Sounds like a far cry from Halo.

A still from Stubbs the Zombie

Look, the game industry says, “Yeah, we’ve surpassed the box office, we’re bigger than Hollywood,” but honestly it’s a load of shit because games cost 60 bucks — that’s 10 times the amount of a movie ticket. There’s huge potential for the market to grow, and the only way we’re going to get there is if there are games available that address an audience beyond the core gamer. So we said “OK, we can take everything we’ve learned making games and we can apply it and have high production values and make a game that’s family friendly, but something that core gamers will also like because we’re core gamers ourselves.”

Was this game inspired at all by the current presidential election?

No, [lead writer] Matt Soell actually came up with the idea a couple years ago. He said, “Hey, maybe they’re having an election and it can be covered by this 24 hour cable news network,” and we started looking at it like that. Think CNN, and then we started seeing all the things we could do. If you go on YouTube and type in political attack ad, you get all these hits and you watch this stuff…if you see them on TV, they’re not supposed to make you laugh, but…

Did you do that type of research then?

Oh yeah. I’d go down to my basement, get on my Stairmaster, and I’d go watch CNN, just to see the language, the visual language they use and how the anchors talk to each other, and the kind of commercials they have. I took all the fake ads and I put them in QuickTime and gave them to my kids to watch, and you’d think kids wouldn’t like it, but they were, like, rolling on the floor.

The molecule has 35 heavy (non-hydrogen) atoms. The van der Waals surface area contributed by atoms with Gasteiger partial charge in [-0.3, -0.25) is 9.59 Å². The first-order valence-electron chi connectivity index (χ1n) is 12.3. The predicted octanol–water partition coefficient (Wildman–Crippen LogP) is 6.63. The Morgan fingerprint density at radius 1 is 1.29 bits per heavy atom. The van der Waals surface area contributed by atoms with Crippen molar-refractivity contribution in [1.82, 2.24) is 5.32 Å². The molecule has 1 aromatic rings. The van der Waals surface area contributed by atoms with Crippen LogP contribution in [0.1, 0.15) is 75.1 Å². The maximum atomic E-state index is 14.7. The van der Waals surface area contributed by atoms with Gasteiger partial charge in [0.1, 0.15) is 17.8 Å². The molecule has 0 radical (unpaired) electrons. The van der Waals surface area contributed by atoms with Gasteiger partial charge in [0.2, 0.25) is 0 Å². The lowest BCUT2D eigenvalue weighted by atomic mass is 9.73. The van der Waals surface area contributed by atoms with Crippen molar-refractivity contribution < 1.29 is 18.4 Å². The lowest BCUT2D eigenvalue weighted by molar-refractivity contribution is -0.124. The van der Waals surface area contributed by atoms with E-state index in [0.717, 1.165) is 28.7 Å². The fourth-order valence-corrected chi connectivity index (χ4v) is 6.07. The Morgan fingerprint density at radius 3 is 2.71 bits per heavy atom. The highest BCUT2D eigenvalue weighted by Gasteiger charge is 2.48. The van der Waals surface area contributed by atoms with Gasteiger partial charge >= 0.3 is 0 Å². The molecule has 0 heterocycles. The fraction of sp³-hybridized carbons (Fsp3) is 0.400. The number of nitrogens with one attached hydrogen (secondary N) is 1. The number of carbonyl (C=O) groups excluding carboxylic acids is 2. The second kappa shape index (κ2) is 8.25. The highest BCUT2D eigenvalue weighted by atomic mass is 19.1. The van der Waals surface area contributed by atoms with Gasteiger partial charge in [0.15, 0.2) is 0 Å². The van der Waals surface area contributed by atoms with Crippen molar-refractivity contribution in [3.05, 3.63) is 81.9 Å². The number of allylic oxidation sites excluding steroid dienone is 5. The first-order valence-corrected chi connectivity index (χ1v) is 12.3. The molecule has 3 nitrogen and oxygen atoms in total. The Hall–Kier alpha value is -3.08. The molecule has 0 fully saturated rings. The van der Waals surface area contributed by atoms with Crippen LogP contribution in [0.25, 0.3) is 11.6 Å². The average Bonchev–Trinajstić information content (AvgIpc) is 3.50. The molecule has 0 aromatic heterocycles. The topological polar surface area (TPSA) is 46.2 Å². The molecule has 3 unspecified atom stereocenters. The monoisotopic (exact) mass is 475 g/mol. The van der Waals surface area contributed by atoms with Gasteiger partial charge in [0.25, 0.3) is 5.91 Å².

Were there lots of challenges you faced when making this game?

Somehow, Ptolemy is a great name for a hippo.

Every time you make a game, you’re using new technology. Imagine you’re a director of movies and every time you go to make a new movie, you have to use a new movie camera and your cinematographer doesn’t know how to use this thing. That’s what we’re faced with. We got triple-whammied: We’re using a new piece of software and using the Xbox 360 which is a new piece of hardware and the PS3, which is a completely different piece of hardware. A lot of things we’re figuring out…this technology, we’re doing things with [the Unreal Engine] that no one, including Epic, has done with it before and so we’ve found some problems, so we’ve had to work with Epic to try and solve some of those problems. Some are easy to solve, some completely impossible.

How do you feel about the end result of the game?

This project has been really gratifying to work on because the gameplay is way different from Halo and Stubbs, because you know, they are linear games, and you visit each place once. Each level is one path. In this game, it’s like all of these concentric circles…We put a lot of money on the screen, put a lot into the characters, the environments, all this stuff, there’s just a huge amount of production value in the game. I have to think it’s the most in any party game ever and it’s very gratifiying to, you know, raise the bar for a game like this.

Are there certain perceptions people have about working for a video game company?

Yeah, I get asked “uh…do you play games all day?” Which…I don’t. (laughs)